Seasonal Affective Disorder: When winter’s got you feeling SAD

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Meera Parikh

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For some Americans, the cold, dark winter months can lead to depression.

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For some Americans, the cold, dark winter months can lead to depression.

Let’s face it, winter is dreary. Waking up in the dark, watching the sun set before dinner, combating flu season, and sitting in freezing cars makes December to March a seemingly endless period of waiting for the blue skies and sunshine of spring. However, for many Americans–around 6% of adults–the winter months can be a cause of depression. This cyclical mood disorder based on climate patterns is known as Seasonal Affective Disorder, or SAD.

The main symptoms: low energy, fatigue, hopelessness, sluggishness, social withdrawal, and difficulty concentrating,  are common to Major Depression, but they are linked to a specific time of year. People with SAD also tend to sleep more in the winter, have difficulty getting out of bed, crave carbohydrates, and overeat.

SAD occurs because the lack of sunlight in the winter months due to shorter days. While there has not been conclusive evidence on the neuropsychological cause of the disorder, people with SAD often have problems in the regulation of serotonin, overproduce melatonin, or have a vitamin D deficiency. Serotonin is the neurotransmitter that regulates mood and melatonin is a hormone that regulates sleep cycles. Coupled with a lack of vitamin D, these abnormalities can leave people with SAD feeling constantly depressed and tired throughout the winter.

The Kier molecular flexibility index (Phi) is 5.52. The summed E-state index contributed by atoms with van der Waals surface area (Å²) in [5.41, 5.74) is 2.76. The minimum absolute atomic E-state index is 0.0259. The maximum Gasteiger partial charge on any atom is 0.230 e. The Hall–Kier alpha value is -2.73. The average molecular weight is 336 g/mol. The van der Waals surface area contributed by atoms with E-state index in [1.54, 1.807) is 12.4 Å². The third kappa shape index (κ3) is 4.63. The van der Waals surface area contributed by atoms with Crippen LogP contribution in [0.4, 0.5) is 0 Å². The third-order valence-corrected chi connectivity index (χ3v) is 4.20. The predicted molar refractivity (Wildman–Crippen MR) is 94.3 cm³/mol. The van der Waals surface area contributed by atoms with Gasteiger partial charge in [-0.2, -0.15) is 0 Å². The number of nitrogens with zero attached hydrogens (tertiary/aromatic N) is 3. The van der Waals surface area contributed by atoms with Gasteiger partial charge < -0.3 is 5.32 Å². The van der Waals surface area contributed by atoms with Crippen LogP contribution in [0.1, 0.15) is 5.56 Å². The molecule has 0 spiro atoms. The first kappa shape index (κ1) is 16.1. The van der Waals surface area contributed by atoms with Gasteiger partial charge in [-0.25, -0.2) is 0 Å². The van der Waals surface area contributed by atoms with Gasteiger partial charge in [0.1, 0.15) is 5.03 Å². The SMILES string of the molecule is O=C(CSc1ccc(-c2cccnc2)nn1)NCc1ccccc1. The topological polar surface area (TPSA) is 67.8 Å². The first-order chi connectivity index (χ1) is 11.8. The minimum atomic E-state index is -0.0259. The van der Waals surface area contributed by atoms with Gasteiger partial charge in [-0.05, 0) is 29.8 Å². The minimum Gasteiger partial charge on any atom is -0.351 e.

Fortunately, there are several therapies and treatments that have improved the symptoms in patients with Seasonal Affective Disorder. One common coping method is light therapy. In the mornings, when it is difficult to wake up before sunrise, a light box can be used to simulate the sunlight and can change one’s circadian rhythm so he or she gets up a little earlier. Another effective treatment is Cognitive Behavioral Therapy (CBT). CBT is a long-term solution to recurrent depressive episodes because it teaches patients to cope with the disorder themselves. Therapists will advise people on how to avoid negative thoughts, so that their moods improve. The combination of CBT and light therapy can be extremely successful in alleviating SAD symptoms. There are many small lifestyle changes that can help with SAD as well. For example, getting more exercise in the winter, meditation, or even just leaving the house more often can all improve mood. If none of the said treatments seem to be effective, a doctor may prescribe antidepressant drugs as a last resort.

Even for people who do not have the disorder, similar behavioral changes can be applied as preventative measures. Try to get natural sunlight everyday, exercise, eat whole grains and vegetables, stay social, and avoid stressful activities in the winter to stay happy and healthy.

https://www.webmd.com/depression/guide/cognitive-behavioral-therapy-for-depression#1

https://www.ncbi.nlm.nih.gov/pmc/articles/PMC2686645/#s4title

https://www.huffingtonpost.com/entry/difference-between-sad-and-winter-blues_us_5a3410b0e4b0ff955ad2a770

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Seasonal Affective Disorder: When winter’s got you feeling SAD